You cause—your revolution—is a product that needs consumption to gain momentum (even is your revolution is anti-capitalist). So when considering the people your campaign wants to reach, consider those who would benefit the most.
Step 6 - Congregate.
Simply, just get together with like-minded people, even if only in an online space. Here is where organizers can find their voice: through the comments and concerns of like-minded people. Here is where KONY went wrong, they were too in-house, unconcerned with their supporters.
A sounding board for your revolution could mean the difference between a flash in the pan and a strong authoritative front.
Step 7 - Do Something.
Don’t be an armchair protester. You know the type: “I hate the bourgeoisie,” they say while waiting for another rerun of Extreme Home Makeover to come on. Faces under signs, words on a page handed out to everyone and angry phone calls are the only way to grab the attention of the people who can enact the change your revolution aims at. A “like” on a Facebook group helps as much as a passing thought about the plight of Dolphins in Japan. Instead, write a letter and send it, then you can go back to the kind of apathetic pacification only MTV can provide.
Step 8 - Reach.
William Shatner, Hulk Hogan and Michael Jackson—do you know what they have in common? They are all universal. You go to the deepest, darkest part of the Australian outback and find someone. They might not be able to tell you what year it is, but they can certainly sing every word to Billie Jean for you.
A proper revolution never truly ends, if the message is a good one. If your organizer ever says that they’ve reached enough people or there is no more that can be done, just ask them, “What Would Shatner Do?”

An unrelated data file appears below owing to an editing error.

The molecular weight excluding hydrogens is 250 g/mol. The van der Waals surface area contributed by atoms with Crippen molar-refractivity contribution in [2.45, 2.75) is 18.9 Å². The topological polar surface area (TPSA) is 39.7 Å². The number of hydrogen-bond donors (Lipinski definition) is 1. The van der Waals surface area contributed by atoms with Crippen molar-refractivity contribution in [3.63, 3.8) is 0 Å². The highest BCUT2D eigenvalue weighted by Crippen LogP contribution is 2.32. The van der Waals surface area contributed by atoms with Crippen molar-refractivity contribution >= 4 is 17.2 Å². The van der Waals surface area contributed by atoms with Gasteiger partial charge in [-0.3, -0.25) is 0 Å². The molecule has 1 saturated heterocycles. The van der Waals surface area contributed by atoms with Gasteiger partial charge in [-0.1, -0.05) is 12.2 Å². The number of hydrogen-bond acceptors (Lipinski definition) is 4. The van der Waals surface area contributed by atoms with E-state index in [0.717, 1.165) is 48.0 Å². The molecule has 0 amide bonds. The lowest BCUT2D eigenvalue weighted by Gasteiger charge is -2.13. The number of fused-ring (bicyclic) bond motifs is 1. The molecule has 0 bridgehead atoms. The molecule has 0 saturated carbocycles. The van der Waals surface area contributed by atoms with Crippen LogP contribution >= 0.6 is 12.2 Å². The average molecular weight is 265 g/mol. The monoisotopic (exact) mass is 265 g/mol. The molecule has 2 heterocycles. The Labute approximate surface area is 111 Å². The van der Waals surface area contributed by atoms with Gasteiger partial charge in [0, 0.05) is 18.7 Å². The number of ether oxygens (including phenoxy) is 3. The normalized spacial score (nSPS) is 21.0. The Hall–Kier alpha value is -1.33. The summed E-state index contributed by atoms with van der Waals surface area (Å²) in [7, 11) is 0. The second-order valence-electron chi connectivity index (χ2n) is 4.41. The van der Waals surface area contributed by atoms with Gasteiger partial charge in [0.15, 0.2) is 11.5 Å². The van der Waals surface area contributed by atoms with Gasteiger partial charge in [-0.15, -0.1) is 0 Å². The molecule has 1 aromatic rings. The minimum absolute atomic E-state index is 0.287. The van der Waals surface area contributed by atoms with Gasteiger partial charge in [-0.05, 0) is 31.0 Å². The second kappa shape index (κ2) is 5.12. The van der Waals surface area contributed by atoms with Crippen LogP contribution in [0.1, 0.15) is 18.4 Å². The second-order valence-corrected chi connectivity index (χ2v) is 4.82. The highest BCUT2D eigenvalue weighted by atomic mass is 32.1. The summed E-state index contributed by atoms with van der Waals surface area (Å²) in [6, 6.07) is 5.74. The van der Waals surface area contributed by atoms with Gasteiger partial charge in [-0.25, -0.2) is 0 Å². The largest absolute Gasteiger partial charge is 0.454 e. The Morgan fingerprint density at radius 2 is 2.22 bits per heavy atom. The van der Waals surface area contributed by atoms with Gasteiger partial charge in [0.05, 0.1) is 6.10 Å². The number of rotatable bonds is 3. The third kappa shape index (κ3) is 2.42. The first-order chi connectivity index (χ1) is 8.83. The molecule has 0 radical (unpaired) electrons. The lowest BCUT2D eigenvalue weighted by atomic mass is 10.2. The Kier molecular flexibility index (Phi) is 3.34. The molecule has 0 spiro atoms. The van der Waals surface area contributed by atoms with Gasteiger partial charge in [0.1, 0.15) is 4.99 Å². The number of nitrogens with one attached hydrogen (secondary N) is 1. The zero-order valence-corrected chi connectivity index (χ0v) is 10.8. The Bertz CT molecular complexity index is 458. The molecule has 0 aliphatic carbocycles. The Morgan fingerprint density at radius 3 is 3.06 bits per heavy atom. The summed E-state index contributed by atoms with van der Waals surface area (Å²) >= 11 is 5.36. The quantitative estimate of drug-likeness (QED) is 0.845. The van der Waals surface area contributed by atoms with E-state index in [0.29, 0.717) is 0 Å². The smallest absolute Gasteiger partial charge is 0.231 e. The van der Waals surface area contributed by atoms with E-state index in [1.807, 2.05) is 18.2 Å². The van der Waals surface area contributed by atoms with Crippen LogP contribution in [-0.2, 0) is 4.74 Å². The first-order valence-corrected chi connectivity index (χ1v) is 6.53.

Step 9 - Do Something. Again.
One protest is great to get people motivated. Two protests get people to check up on your cause. Three protests get on peoples’ nerves. Four protest get people to take you seriously.
Tenacity creates a revolution, not impulsive anger. A real revolution speaks to the core character of its activists and burns their soul at all hours of the day. Che Guevara wasn’t just “kind of upset” with capitalism. Martin Luther King Jr. wasn’t just sharing a dream he had last night for entertainment. Ghandi didn’t just think he was getting fat. These people kept at their goals, even at the darkest times.
So keep at it.
Step 10 - Remember Your Goal.
At their core, a proper revolution is about freedom; the freedoms being stifled by the tyrannical authorities they revolt against. This is important to remember, especially when organizing people as by its very nature a revolt is against rules so to corral these people can be tricky. But as long as the central idea of personal freedoms of choice and rights are always considered, your revolution should go over just fine.